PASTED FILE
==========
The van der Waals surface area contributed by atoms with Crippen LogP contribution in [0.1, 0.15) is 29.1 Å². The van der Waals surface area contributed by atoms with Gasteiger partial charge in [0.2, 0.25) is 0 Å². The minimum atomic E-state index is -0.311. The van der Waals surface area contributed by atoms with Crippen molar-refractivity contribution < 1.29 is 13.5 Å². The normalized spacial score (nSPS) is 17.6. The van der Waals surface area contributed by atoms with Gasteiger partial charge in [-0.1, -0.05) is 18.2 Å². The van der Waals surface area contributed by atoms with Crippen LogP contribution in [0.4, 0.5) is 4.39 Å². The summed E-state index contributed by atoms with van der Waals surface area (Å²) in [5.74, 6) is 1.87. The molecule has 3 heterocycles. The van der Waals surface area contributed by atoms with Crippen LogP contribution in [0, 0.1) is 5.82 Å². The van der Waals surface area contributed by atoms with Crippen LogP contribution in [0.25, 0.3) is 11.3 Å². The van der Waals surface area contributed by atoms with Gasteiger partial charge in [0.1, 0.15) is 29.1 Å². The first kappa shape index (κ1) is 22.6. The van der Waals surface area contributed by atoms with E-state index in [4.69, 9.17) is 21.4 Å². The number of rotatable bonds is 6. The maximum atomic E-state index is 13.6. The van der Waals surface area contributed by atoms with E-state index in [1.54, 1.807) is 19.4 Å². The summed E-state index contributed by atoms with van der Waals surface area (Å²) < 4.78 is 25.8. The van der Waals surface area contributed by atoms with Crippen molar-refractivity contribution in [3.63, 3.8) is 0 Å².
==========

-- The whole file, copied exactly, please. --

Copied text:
The van der Waals surface area contributed by atoms with Crippen LogP contribution in [0.1, 0.15) is 29.1 Å². The van der Waals surface area contributed by atoms with Gasteiger partial charge in [0.2, 0.25) is 0 Å². The minimum atomic E-state index is -0.311. The van der Waals surface area contributed by atoms with Crippen molar-refractivity contribution < 1.29 is 13.5 Å². The normalized spacial score (nSPS) is 17.6. The van der Waals surface area contributed by atoms with Gasteiger partial charge in [-0.1, -0.05) is 18.2 Å². The van der Waals surface area contributed by atoms with Crippen LogP contribution in [0.4, 0.5) is 4.39 Å². The summed E-state index contributed by atoms with van der Waals surface area (Å²) in [5.74, 6) is 1.87. The molecule has 3 heterocycles. The van der Waals surface area contributed by atoms with Crippen LogP contribution in [0, 0.1) is 5.82 Å². The van der Waals surface area contributed by atoms with Crippen LogP contribution in [0.25, 0.3) is 11.3 Å². The van der Waals surface area contributed by atoms with Gasteiger partial charge in [0.1, 0.15) is 29.1 Å². The first kappa shape index (κ1) is 22.6. The van der Waals surface area contributed by atoms with E-state index in [4.69, 9.17) is 21.4 Å². The number of rotatable bonds is 6. The maximum atomic E-state index is 13.6. The van der Waals surface area contributed by atoms with E-state index in [1.54, 1.807) is 19.4 Å². The summed E-state index contributed by atoms with van der Waals surface area (Å²) < 4.78 is 25.8. The van der Waals surface area contributed by atoms with Crippen molar-refractivity contribution in [3.63, 3.8) is 0 Å².